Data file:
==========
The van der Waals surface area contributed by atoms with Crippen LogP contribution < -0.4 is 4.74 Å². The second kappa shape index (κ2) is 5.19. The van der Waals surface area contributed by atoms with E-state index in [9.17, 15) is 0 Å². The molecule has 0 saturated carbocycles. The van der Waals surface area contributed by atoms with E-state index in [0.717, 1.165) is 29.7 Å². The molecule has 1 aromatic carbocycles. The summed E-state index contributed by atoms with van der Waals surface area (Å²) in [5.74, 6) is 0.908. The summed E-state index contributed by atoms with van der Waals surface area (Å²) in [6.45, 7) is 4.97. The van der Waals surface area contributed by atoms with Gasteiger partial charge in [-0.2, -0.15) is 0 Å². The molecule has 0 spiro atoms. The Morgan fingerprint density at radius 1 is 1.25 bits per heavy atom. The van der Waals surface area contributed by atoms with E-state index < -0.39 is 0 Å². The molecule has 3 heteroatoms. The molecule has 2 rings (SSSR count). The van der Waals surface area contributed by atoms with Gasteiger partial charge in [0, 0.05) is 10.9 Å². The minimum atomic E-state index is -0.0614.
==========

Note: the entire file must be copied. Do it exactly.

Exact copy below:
The van der Waals surface area contributed by atoms with Crippen LogP contribution < -0.4 is 4.74 Å². The second kappa shape index (κ2) is 5.19. The van der Waals surface area contributed by atoms with E-state index in [9.17, 15) is 0 Å². The molecule has 0 saturated carbocycles. The van der Waals surface area contributed by atoms with E-state index in [0.717, 1.165) is 29.7 Å². The molecule has 1 aromatic carbocycles. The summed E-state index contributed by atoms with van der Waals surface area (Å²) in [5.74, 6) is 0.908. The summed E-state index contributed by atoms with van der Waals surface area (Å²) in [6.45, 7) is 4.97. The van der Waals surface area contributed by atoms with Gasteiger partial charge in [-0.2, -0.15) is 0 Å². The molecule has 0 spiro atoms. The Morgan fingerprint density at radius 1 is 1.25 bits per heavy atom. The van der Waals surface area contributed by atoms with E-state index < -0.39 is 0 Å². The molecule has 3 heteroatoms. The molecule has 2 rings (SSSR count). The van der Waals surface area contributed by atoms with Gasteiger partial charge in [0, 0.05) is 10.9 Å². The minimum atomic E-state index is -0.0614.